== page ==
30-40 minutes total: 10 minutes to introduce and carry out individual work. 20-30 minutes to read out and analyse definition results, depending on the number of participants.

Option 2

Imagine a feminist internet: group work

The exercise is the same as above but designed for groups of 4. More time is necessary for group debate than report back.

Time required

35 minutes total - 20 minutes for group work, 15 minutes for report back.

Option 3

Develop your internet dream space

(adapted from FTX: Safety Reboot, Creating safe online spaces)

Briefly ask participants in plenary: Why are we online? Why is it important to us? Ask participants for examples of things they are doing online that are significant to them, in different facets of their lives.

Ask them to imagine building their dream space on the internet, based on their answers to the two questions above. Invite them into small groups of 3-5 to imagine this space together.

Have the groups draw out this space as creatively as possible, and get them to prepare a creative presentation for the rest of the group. To add a more playful element, challenge the participants to try to convince the rest how great their space is – like a pitching an idea.

In plenary, as groups share back, the facilitator should write down key elements of all the spaces, aware of the feminist principles of the internet and connections.

These can serve as an input of elements to highlight when presenting the principles in the next exercise and to provide closure of common elements and key insights emerging from the groups.

Resources needed

Butcher paper, crayons or markers of many colors for each group, masking or blue tack

Time required

1 hour: 5 minutes in plenary, 25 minutes in group work, 30 minutes shareback and facilitator sumary.

Go back to this activity's main module (Feminist Principles of the Internet)

image-1605451259399.png

The Internet Race [Starter Activity]

image-1605640366569.png

The aim of this activity is to illustrate the privilege that different people have when it comes to technology and the internet, and to show that there are sectors of society that are privileged on the internet. This activity could be used to start a discussion on the inequalities of different users based on technical, gender, language, age and race privilege.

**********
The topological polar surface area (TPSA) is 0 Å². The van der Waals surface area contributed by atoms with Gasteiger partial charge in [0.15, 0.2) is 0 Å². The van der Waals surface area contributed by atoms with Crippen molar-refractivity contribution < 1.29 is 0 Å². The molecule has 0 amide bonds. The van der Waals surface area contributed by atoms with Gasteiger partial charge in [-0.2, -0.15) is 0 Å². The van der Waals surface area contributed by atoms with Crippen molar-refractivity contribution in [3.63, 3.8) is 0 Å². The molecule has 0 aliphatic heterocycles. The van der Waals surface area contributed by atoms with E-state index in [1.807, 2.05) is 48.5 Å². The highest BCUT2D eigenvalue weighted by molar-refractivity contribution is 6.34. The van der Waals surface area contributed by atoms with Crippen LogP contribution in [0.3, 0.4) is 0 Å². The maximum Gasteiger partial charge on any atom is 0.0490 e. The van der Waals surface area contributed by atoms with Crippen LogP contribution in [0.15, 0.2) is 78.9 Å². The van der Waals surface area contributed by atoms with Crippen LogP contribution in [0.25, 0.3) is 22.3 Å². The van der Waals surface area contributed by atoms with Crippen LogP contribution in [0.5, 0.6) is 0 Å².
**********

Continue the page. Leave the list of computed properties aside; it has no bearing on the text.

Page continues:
Mechanics

Invite the participants to stand in one line, side-by-side. Where that line is will be the starting line, the facilitator moves across the room from that line. Let the participants know that the point of the game is to get to the finish line – where the facilitator is standing – based on the facilitator´s instructions.

The main point here is to show the inequalities among the participants when it comes to technology and the internet, specifically to challenge the very notion that technology and the internet are neutral.

Suggestions for instructions based on themes:

Note: These are suggestions only. Each context will have a different way of defining what being privileged on the the internet means. If a suggestion doesn't work in your context, think of another one that would. Remember, this also reflects the trainer / facilitators own biases and values around what privilege means.

Technical privilege

Language privilege

Race and geo-political privilege

Gender privilege

Economic privilege

Experience-Age privilege

Based on your context you can create new instructions, or mix and match the one above.

Debriefing on the activity

After the race is over (either someone reaches the finish line, or you´ve exhausted the instructions), ask everyone to stay where they are and process the activity:

Once that has been processed, deepen the discussion with the following guide questions:

Write down keywords from the discussion on flip chart paper.

Go back to this activity's main module (Feminist Principles of the Internet)

image-1605452256072.png

Women´s Wall of Internet Firsts [Starter Activity]

image-1605640366569.png

This activity is aimed towards acknowledging the various ways that women have interacted with the internet.

Resources needed for this activity

A big wall that you can stick paper to, sticky notes. You can also prepare a linear timeline indicating years and people place their sticky notes on the timeline.

Time required

Depending on number of participants and number of firsts, an hour.

Mechanics

In this interactive session, participants will discuss questions and share milestones in their use of technology, such as:

Everyone will write down their short answers (date and / or topic) on sticky notes and pin them to the wall as they share. At the end of this activity, there will be a big wall of the first experiences the participants have had on the internet.

Go back to this activity's main module (Feminist Principles of the Internet)